That was the scene for a major flashpoint in the championship, that came on Lap 18. Tadasuke Makino was running 8th in the #100 Raybrig NSX-GT, and Nick Cassidy was running 9th in the #37 KeePer TOM’s GR Supra. The two came into the pits together on that lap – but Cassidy was caught off guard by Makino slowing earlier than expected. The two cars made heavy contact, and while TV cameras didn’t catch the initial contact, they did see the Raybrig NSX’s rear bodywork and diffuser badly damaged, and the KeePer Supra’s front end with a hole in the bonnet.
Makino’s co-driver Naoki Yamamoto gestured in disbelief as the Raybrig NSX was brought to the garage. After 20 laps of repairs, Yamamoto eventually came back to finish the race, albeit as a non-classified finisher. Cassidy copped a drive-through penalty for the #37 KeePer Supra for avoidable contact, which had to be served by co-driver Ryo Hirakawa. On Lap 31, Hirakawa drove to the garage, and the KeePer TOM’s GR Supra retired from the race, ending a 12-race scoring streak for Hirakawa & Cassidy.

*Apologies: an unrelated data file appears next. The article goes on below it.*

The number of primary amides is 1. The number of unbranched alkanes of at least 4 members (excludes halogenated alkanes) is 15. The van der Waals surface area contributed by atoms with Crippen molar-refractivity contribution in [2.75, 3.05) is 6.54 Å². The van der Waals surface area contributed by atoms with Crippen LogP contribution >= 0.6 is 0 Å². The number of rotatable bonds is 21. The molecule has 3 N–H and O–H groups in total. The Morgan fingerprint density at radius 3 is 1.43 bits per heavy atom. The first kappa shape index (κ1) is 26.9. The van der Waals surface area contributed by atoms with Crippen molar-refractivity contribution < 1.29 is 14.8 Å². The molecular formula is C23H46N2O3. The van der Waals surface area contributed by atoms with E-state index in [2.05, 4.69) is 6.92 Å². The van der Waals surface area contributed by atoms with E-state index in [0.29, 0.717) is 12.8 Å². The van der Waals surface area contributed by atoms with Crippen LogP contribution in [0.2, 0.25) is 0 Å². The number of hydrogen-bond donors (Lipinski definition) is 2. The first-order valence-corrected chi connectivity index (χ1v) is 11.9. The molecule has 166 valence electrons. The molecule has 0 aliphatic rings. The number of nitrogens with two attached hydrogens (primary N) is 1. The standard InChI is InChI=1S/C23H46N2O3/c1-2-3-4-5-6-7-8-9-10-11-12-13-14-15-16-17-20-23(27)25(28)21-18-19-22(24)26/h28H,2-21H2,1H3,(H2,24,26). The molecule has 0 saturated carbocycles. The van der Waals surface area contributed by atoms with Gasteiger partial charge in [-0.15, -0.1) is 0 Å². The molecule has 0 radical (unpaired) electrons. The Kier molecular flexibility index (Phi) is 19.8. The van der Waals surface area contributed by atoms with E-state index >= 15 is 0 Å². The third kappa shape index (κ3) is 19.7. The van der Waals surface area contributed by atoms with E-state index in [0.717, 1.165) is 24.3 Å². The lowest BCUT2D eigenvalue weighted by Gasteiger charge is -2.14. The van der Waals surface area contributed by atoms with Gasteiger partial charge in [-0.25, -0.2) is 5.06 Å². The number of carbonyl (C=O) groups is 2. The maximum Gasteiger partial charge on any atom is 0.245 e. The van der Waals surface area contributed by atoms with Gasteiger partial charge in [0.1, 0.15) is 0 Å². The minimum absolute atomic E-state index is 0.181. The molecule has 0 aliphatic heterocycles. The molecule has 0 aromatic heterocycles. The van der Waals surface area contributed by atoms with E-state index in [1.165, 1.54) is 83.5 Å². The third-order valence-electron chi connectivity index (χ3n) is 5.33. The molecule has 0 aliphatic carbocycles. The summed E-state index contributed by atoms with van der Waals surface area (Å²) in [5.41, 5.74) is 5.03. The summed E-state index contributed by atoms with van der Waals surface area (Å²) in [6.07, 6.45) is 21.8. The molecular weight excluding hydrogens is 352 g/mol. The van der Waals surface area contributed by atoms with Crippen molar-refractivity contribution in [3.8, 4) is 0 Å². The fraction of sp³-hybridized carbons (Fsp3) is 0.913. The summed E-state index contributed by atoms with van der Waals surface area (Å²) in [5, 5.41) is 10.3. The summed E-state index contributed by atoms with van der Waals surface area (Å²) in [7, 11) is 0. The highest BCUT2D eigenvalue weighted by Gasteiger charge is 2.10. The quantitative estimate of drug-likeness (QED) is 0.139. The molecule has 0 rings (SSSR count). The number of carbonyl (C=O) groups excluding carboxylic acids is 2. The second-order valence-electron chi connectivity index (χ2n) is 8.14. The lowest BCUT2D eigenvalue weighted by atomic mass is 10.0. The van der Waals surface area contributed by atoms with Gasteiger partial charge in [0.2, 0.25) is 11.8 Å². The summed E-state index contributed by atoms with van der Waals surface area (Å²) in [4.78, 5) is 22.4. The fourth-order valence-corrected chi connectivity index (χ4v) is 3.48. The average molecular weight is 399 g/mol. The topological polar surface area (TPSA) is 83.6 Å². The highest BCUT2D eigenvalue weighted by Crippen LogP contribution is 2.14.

The ARTA NSX pitted on Lap 19, and Nirei Fukuzumi climbed aboard. A lap later, the Calsonic GT-R pitted, with Kazuki Hiramine climbing in. Hiramine came out ahead of Fukuzumi on track, and maintained his advantage – not without some controversy, though, as Hiramine could be seen weaving back and forth to put temperature into his cold Bridgestone tyres, right in front of Fukuzumi. The ZENT Supra pitted on Lap 21, and that cycled Quintarelli in the Motul GT-R to the lead.
Then on Lap 22, the GT300 class #52 Saitama Toyopet GreenBrave Toyota GR Supra of Kohta Kawaai spun off at the S-Curves. It was at this moment that the Motul GT-R was brought to the pits, just before a Safety Car was deployed for the incident. Quintarelli was relieved by Matsuda, and the NISMO staff on the pit wall were relieved that they were able to come out with the race lead!